Australia Assists deployee Francois (right) assisted a transparent election process in Iraq.
24 Feb 2022
Wired for democracy

Ahead of Iraq’s national elections in late 2021, an Australia Assists deployee was key to supporting a more effective and trusted voting process.

The path to peace and stability is often long and hard won. With political participation the basis of democracy and a fundamental human right, the Council of Representatives elections play a significant role in the country’s future.

Australia Assists deployee Francois lived and worked in a fortified 10 square kilometre zone in Bagdad’s centre for six months last year, with his role as an ICT Hardware Adviser part of the United Nations Assistance Mission for Iraq’s official support to the nation’s elections.

The elections decided the 329 members of the Council of Representatives, who in turn will elect the next Iraqi President and Prime Minister. Francois’ IT infrastructure contribution helped to ensure the necessary computer systems and hardware were in place to enable a transparent and trusted election process.

Using his skills to support democracy was nothing new to Francois. He spent four years setting up office infrastructure in Timor-Leste as the country fought for independence, as well as 12 months in Liberia, supporting the West African country’s general elections as it emerged from seven years of civil war. Francois understands the important role of ICT in supporting the peaceful transition of power.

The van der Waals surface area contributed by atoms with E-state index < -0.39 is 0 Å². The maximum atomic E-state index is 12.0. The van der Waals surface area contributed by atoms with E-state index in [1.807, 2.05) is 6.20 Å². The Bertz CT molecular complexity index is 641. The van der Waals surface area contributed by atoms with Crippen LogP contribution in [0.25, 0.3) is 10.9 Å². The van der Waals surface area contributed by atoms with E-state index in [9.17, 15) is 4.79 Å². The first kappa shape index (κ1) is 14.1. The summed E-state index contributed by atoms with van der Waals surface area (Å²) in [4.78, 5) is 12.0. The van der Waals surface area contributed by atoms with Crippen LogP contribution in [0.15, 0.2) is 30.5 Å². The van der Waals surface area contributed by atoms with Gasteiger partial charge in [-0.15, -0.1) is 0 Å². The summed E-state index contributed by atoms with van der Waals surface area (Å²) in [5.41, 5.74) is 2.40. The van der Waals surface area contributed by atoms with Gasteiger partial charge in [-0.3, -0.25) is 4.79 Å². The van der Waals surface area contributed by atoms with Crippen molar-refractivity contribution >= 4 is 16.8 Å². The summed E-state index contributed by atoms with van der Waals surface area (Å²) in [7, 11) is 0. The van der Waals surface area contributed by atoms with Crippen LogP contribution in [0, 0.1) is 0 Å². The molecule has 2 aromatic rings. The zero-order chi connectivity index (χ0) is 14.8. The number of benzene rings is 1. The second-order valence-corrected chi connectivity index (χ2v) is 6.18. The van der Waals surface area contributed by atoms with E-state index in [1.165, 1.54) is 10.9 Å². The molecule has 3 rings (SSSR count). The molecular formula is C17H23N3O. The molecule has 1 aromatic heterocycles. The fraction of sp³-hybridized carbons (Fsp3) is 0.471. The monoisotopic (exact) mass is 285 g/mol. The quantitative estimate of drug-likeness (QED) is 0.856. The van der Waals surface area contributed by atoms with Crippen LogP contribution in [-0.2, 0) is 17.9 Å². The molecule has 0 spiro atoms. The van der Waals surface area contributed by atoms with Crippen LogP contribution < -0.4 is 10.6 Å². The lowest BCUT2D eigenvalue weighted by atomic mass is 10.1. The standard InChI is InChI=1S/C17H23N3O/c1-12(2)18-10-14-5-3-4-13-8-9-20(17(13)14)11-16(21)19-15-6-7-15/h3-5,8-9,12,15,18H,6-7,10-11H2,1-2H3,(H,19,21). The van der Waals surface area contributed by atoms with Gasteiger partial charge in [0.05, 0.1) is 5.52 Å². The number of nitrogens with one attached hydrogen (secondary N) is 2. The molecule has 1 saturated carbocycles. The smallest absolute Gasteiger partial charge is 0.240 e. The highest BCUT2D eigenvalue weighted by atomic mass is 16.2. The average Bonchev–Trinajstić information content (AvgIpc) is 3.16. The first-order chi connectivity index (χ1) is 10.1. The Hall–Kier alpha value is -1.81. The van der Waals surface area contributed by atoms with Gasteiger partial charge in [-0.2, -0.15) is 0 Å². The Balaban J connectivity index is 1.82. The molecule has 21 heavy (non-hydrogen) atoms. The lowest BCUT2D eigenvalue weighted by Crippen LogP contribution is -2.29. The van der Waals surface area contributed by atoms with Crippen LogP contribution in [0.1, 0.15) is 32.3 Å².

Following stints in Syria, Lebanon, South Sudan and Adelaide, Francois was deployed to Iraq last July through the Australian Government’s Australia Assists program, implemented by RedR Australia.

Francois (left) and colleagues from the United Nations Assistance Mission for Iraq’s official support to the nation’s elections.

A central requirement for citizens to feel more trust in Iraq’s electoral commission is knowing hardware and software is reliable, and integrated and connected across 19 Iraqi governorate electoral offices.

This ICT was the cornerstone of the electronic counting system, where voters were able to access their ballot by electronically verifying their identity. After marking and submitting the ballot, a scanner then recorded and tallied the votes. This system displayed real time information in the electoral commission’s headquarters on election day – reducing real or perceived election fraud that has contributed to election violence in the past.

“In a time where tensions are high, effective technology can play a major role in restoring faith to a fatigued population,” explained Francois.

Supporting peace and stability is a priority for the Australian Aid program, with deployments like Francois’ helping to mitigate the impact of conflict and build the foundations for peace.

The 2021 elections were one of the United Nations’ largest electoral assistance projects worldwide, involving five times more personnel than in Iraq’s 2018 elections.

Francois (right) spent six months in Bagdad ensuring the necessary computer systems and hardware were in place for Iraq’s elections.

In the lead up to election day, Francois and his highly skilled and dedicated colleagues used simulation exercises to put the equipment and systems to the test. They trialled the ballot casting process three times to ensure the system successfully transmitted a vote to the count centre in the electoral commission’s headquarters.

Reflecting on his deployment, Francois was thankful there was plenty of meaningful work to keep him and his ICT colleagues occupied, as life in Baghdad could be isolating.

When it came to election day itself, Francois and his ICT colleagues were on hand to make sure everything ran smoothly, including operating a media centre which allowed VIPs, media personnel and international observers to sit in on operations.

“It was a real opportunity to demonstrate the process and be transparent,” Francois said.